January 2, 1960

Is anybody winning the trading-stamp war? 89
ARTICLES

Is anybody winning the trading-stamp war?

Swamped by stamps, goggle-eyed at "free gifts" ranging from mops to mink stoles, jolted by a royal commission’s sharp attack on sales gimmicks, the Canadian consumer is a baffled non-combatant in the feverish fight for the nation’s three billion food dollars a year
CLYDE GILMOUR picks the best and worst movies of 1959 2627
ARTICLES

CLYDE GILMOUR picks the best and worst movies of 1959

In a year when “mature” films were often anything but, Room at the Top was tops for its mature and honest treatment of human relationships
THE COMING SHOWDOWN AT THE CBC 23
BACKSTAGE

THE COMING SHOWDOWN AT THE CBC

Who’ll fill the power vacuum Bushnell left?
A visit with Mr. & Mrs. Jan Rubes 2021
FAMOUS FAMILIES AT HOME

A visit with Mr. & Mrs. Jan Rubes

Soap opera and real opera harmonize happily in the lives of these talented Czechs. Success has brought them a five-level house, a swimming pool, a country cottage. But, says Jan, “I stay a nationalistic schizophrenic”
Sir John A’s first, and only, trip to the west 2425
ARTICLES

Sir John A’s first, and only, trip to the west

Seventy-three years ago our first PM, aging but indomitable, took his lady on the new CPR for their first look at the awakening nation. Along the way, the official party — including the author — “pacified” the Indians, admired the embryo cities and got stung in a Victoria hotel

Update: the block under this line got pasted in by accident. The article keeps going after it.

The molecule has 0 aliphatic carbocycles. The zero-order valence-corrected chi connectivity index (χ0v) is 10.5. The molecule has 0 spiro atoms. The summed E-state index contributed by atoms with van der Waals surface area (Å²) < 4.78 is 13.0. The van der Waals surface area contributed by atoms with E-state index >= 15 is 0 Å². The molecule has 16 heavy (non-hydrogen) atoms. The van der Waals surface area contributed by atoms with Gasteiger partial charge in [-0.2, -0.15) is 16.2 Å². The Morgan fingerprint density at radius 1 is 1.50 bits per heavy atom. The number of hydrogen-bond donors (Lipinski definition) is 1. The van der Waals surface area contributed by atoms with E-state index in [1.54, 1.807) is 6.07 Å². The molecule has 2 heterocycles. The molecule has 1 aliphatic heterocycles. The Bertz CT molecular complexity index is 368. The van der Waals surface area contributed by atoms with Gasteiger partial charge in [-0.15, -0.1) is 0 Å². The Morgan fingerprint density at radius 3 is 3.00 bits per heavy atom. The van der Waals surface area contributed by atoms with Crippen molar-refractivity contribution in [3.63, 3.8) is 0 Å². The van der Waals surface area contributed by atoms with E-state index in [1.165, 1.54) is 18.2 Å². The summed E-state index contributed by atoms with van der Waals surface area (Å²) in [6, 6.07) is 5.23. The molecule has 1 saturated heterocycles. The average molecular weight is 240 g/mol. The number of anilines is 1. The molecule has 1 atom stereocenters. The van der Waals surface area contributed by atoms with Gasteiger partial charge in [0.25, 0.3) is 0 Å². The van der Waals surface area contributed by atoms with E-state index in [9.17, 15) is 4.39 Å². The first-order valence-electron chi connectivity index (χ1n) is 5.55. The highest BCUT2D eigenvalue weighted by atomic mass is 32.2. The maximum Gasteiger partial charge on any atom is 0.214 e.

Parade 4849
Humor

Parade

A quick way to get a compact car
A resolution worth keeping in 1960: keep as calm as possible 45
Editorial

A resolution worth keeping in 1960: keep as calm as possible

MR. JOSEPH ALSOP, the distinguished political reporter who makes the whole world his beat, recently came home to Washington from the edge of Red China and surveyed his own country with his usual gloomy exasperation. This time, what upset him were the “orgies of selfdoubt and self-pity” that he found in his native land.
Can little Bill Smith lick the heavyweights of labor? 1617
ARTICLES

Can little Bill Smith lick the heavyweights of labor?

In the rough and raucous war of the transport unions this obscure Ottawa leader has jumped into the ring against the terrible twosome of Hoffa and Banks. Some predict the meanest and most far-reaching struggle in our labor history
SINGING ADS WILL GET EASIER ON THE EAR 0_21
PREVIEW

SINGING ADS WILL GET EASIER ON THE EAR

Big names, slick tunes / Message works While you whistle
LONELINESS 2223
ARTICLES

LONELINESS

Few will fail to see themselves somewhere in this penetrating study of what may be the commonest and least examined social problem of our times
BACKSTAGE WITH FIREWATER 23
PREVIEW

BACKSTAGE WITH FIREWATER

Now Eskimos and Indians drink in the NWT. But only because a peppery judge laid down the law
THE LAVISH AND LIVELY LAURENTIANS 1213
ARTICLES

THE LAVISH AND LIVELY LAURENTIANS

Partly hidden by a hedge of gaudy billboards, thousands of revelers keep Quebec’s mountain playground abuzz with a year-round medley of snow carnivals, street dances and water-skiing. Will they soon get elbowed out by the growing horde of commuters?
Backstage IN EDUCATION 23
PREVIEW

Backstage IN EDUCATION

WITH ONE EYE on Russia's swirling sputniks, almost every Canadian educator can suggest at least one panacea for our real or imagined classroom ills: tougher courses, higher pay for teachers, or simply bigger and slicker schools. But few are doing as much to boost academic standards as J. B. Wylie, unassuming principal of Toronto's Bloor Collegiate.
December 191959 January 161960